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I am fully willing to admit that Silence Yourself often puts me at unease, which is a funny sensation on-paper for what’s largely – not completely, but largely – a sex album. But not in the way that most other post-punk-influenced bands from the mid-to-late-00s were fixated more on the thing between their legs than the state of the world around them. Those bands made sex sound sleazy, cheeky, fun, sometimes even innocent in the more twee examples of that boom. Savages’ depiction, by contrast, is carnal, aggressive, animalistic, and unashamed of its own desires. That’s reflective of their chosen name – “the idea that savagery lives in everyone; you choose to reveal it or not, use it or not”, Jehnny explained in an interview – and their self-admitted mission statement. (“It’s music to break shit and fuck on the floor to!” Gemma stated in a Pitchfork cover story.)
But rather than feeling reductive – the kind of reveal that takes the mystique away from a band, like when you realise all alt-J songs are clumsy sex jams – it feels righteously defiant. Maybe a little progressive, even today. Hell, you certainly don’t see many bands writing a song like ‘Hit Me,’ an ode to consensual hardcore BDSM inspired by and dedicated to famous porn star Belladonna. Jehnny’s line on ‘Strife’ about “they wonder how come / how come I’ve been doing things with you / I would never tell my mom” manages to sound both vulnerably sincere and menacingly filthy in a way that’s way more convincing than the dozens of Brit indie bands who made ‘I have SO MUCH SEX’ their whole identity.
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Ayse’s rooted basslines rumble throughout the low-end with unsatiated desire, and Fay Milton’s drums pummel their way forward with a determined sometimes motoric drive. The closest thing to a love song on here, ‘Waiting for a Sign’, writhes frustratedly and makes the prospect of commitment sound like a death march to be rejected; in Jehnny’s lyrics, in Gemma’s feedback-drenched guitar screams, in how Fay slams into the snare on the 4-beat of every 8-bar section she otherwise gently caresses.
This degree of unified interplay is where Savages’ cohesion as a unit most pays off. All bar Fay had known each other to some degree before forming the band and they refused to record even a single demo for the first nine months of their existence, instead honing their songs and sound through live shows. As such, the quartet feel like a proper collective on equal footing and shared vision, each getting their time to take charge without ego.
Ayse’s bass oftentimes functions as the lead instrument, but really shines when dictating the drama on ‘Shut Up’ and the constant ringing alt-strums of ‘Husbands.’ Fay’s drums have a militaristic snap on ‘Strife’ but she also sets the smoky jazz club tone of closer ‘Marshal Dear.’ Gemma is on-record as having to rethink how she played guitar after forming Savages, going from avant-noise to more straightforward songwriting, and you can hear that tension in the bleachers-reaching riff and serrated atonal chorus chords of ‘She Will.’ Jehnny is a formidable vocal presence throughout, but she’s especially evocative on tracks like ‘I Am Here’ and ‘No Face’ where she hits upon a central mantra and repeats it over and over with increasing defiance or fear; fully embodying these protagonists with unique deliveries partially influenced by her natural French accent.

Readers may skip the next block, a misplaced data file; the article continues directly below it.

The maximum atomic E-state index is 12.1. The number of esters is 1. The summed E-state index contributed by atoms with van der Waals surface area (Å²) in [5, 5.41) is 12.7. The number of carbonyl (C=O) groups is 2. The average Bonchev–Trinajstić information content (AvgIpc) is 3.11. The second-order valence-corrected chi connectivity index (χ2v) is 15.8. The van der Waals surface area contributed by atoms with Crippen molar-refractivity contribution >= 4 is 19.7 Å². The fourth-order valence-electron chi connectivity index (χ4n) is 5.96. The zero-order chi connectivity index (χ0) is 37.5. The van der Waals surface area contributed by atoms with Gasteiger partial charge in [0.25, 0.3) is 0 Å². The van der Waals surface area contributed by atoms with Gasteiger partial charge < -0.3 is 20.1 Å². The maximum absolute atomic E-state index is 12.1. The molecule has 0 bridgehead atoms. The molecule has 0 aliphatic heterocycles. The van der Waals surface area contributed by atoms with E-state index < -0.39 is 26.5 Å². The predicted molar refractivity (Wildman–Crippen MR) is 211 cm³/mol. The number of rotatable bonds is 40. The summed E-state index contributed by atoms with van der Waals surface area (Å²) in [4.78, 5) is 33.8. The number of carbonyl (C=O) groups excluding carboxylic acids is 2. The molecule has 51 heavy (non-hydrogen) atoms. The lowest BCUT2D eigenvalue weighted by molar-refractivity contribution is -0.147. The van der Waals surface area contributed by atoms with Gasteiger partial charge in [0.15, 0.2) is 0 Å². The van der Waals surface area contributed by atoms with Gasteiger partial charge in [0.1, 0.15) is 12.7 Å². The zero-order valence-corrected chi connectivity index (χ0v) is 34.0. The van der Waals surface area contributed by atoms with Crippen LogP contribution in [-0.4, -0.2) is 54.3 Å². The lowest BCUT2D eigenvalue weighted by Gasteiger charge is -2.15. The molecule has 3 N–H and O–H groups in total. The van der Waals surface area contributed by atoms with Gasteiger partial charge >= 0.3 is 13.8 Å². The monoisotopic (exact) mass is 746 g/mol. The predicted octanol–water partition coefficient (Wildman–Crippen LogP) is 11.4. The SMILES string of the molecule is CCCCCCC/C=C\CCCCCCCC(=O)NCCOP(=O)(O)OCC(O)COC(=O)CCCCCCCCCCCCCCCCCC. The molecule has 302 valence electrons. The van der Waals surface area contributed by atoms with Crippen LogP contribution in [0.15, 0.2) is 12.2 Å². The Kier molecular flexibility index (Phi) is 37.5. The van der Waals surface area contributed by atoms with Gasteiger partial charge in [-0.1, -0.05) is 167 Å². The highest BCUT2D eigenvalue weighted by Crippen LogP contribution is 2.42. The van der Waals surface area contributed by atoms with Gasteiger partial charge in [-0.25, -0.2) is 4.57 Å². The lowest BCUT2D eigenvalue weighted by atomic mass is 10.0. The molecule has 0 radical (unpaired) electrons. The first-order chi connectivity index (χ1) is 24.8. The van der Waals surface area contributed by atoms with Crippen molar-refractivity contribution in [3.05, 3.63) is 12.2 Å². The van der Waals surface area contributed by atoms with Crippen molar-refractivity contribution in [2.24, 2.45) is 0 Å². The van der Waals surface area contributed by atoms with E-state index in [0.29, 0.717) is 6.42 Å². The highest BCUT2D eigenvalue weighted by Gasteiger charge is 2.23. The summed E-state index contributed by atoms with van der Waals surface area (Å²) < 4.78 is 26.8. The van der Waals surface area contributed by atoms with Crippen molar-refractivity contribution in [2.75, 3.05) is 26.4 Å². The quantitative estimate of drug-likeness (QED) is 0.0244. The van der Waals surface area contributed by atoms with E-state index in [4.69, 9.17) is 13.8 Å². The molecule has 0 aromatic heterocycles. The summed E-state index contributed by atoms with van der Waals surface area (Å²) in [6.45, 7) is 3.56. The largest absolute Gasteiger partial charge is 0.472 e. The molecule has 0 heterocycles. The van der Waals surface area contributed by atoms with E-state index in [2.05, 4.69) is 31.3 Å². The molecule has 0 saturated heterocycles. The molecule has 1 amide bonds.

For as much as certain critics or listeners at the time wanted to level charges at the band of unoriginality or lack of depth, Silence Yourself really doesn’t feel like it’s aged a day. It was one of the first records I downloaded to take with me to university and it still thrills and excites me as much now, if not more so, than it did ten years ago. Even in a landscape of bands like Porridge Radio and black midi who similarly aspire to command attentions and be gateways to more serious intellectual guitar music, Savages have an It factor none of them can match. I listen to ‘Husbands’ now, a full decade on from release, and I still want to immediately throw myself into the middle of a pit and just let my instinctual unconscious take over. The Valkyrie cries that close out ‘I Am Here’ have yet to lose their potency. Not a day goes by that I don’t regret not getting tickets to their tour in 2016.
Perhaps Silence Yourself also continues to burn bright because the band that made it burnt out extraordinarily quickly. Savages were certainly busy for the five years they were active – touring relentlessly, Silence being nominated for the Mercury Prize, crafting an experimental sonic poem with Japanese rock band Bo Ningen where both acts played simultaneously on opposite stages, and releasing the also-Mercury-nominated sophomore Adore Life – but the break they went on at the end of 2016 shows no sign of ending.
It seems to be a fully amicable hiatus, at least, and it arguably still fits the spirit of the manifesto adorning Silence’s cover art. Rather than keep going long past the well running dry, losing that vital spark and turning into exactly the kind of mindless stimulation they railed against, here was a band who got in, said what they needed to say, and got out, leaving us with two modern classics to really and truly listen to. To “hear the distant rhythm of an angry young tune and recompose ourselves”.
Savages were the voice British guitar music needed at the time. In some ways, they still are. Silence yourself and listen.
Silence Yourself was released on 6th May 2013.